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Is it possible to vaccinate a developing bird inside an egg?

Is it possible to vaccinate a developing bird inside an egg?

Is it possible to vaccinate a developing bird inside an egg?


Dave Jobes, Ph.D.

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The US poultry industry is enormous. We have about 280 million egg-laying birds (chickens, turkeys, geese, ducks) here in the US and each bird can produce between 250-300 eggs/year. So that means we produce over 75 billion eggs each year! While that number is huge it is only 10% of the global supply, so we produce lots of eggs around the world! Off that total, about 15 billion eggs are allowed to hatch as chicks (versus eggs used for eating, cooking, baking, etc.), so those birds need to be vaccinated to prevent a range of diseases like avian (bird) flu and other assorted bacterial and viral diseases. Believe it or not, until recently many of those new little birds were either immunized by hand or were fed the vaccines in their food, neither of which is a very efficient or cost effective way of vaccinating birds. With recent advancements in both vaccines and vaccine delivery technology, we are now able to directly immunize birds while they are still in the egg (called in ovo vaccination), using special automation technology.

Automated in ovo vaccination provides many advantages:

  1. Can scale it up very efficiently to do tens of thousands of eggs/hour

  2. Can ensure that every egg is accurately and reliably immunized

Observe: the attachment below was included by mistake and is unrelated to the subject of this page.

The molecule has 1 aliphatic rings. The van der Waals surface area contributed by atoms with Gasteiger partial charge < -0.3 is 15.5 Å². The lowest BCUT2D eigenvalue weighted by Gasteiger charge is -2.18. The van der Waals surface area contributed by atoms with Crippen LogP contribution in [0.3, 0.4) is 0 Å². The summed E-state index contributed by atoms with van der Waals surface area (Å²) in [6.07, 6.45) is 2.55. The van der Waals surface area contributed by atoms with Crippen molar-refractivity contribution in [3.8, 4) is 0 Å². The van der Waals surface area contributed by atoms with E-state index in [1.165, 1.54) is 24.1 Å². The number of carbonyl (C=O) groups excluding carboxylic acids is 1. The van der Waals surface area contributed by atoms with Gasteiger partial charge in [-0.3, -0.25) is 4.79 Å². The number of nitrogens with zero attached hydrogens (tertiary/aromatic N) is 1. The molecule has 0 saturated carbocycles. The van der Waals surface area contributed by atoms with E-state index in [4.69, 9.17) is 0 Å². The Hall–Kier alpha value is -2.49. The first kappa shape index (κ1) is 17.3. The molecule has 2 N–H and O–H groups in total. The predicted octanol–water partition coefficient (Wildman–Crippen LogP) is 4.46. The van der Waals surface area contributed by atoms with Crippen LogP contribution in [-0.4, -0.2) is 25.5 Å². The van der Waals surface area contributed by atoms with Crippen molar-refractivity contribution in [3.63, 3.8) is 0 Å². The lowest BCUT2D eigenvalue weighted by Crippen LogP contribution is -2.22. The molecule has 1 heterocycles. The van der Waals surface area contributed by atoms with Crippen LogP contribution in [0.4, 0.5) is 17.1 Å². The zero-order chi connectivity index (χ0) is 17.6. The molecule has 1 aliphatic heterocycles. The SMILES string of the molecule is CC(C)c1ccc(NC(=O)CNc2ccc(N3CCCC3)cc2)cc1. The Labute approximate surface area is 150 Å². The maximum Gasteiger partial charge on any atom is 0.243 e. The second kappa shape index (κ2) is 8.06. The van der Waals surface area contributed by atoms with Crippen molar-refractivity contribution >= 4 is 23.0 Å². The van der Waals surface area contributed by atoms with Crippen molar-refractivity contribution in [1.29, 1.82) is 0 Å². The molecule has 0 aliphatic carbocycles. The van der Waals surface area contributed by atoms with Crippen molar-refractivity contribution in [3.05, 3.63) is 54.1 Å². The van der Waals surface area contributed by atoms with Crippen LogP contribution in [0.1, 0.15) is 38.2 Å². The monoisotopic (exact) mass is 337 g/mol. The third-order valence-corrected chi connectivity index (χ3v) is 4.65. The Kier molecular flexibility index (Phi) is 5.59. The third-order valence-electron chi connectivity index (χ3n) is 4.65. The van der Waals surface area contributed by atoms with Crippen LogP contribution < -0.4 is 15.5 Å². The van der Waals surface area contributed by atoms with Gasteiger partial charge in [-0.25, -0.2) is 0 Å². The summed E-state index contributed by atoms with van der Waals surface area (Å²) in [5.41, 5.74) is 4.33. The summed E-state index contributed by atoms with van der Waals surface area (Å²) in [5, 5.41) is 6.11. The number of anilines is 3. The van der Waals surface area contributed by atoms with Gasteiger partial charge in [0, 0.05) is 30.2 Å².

3. Chicks are born already immunized so immunity is instilled early on, providing protection when they need it most

  4. Far less labor intensive than older methods

  5. Since there is no animal handling, the birds are not nearly as stressed, which leads to improved health for the birds overall

So how does in ovo vaccination work?

Using a chick as an example, the ideal time to immunize the chick is about one day prior to hatching, so that equates to approximately day 18.5 after the egg is laid. There are machines that take a large number of eggs (usually 144 at a time) in trays. The machines have scanners that can identify ‘bad’ eggs that are automatically removed. The rest are then fed directly into the injector machine that injects the vaccine of choice directly into the top of the egg, delivering the vaccine into the developing chick. To see the process, have a look at this video and you’ll see just how efficient this process can be.

Next time you see a chicken or other bird roaming around a farm, hopefully now you’ll appreciate the technological advances that ensure those bird stays happy and healthy...and ready to produce more eggs for you!


Injector-1  Injector-2   


Other Resources

If you are interested in learning more about the history of egg production, here is a great article to read. To learn more about avian embryo development, here is an excellent site with description, pictures and a video.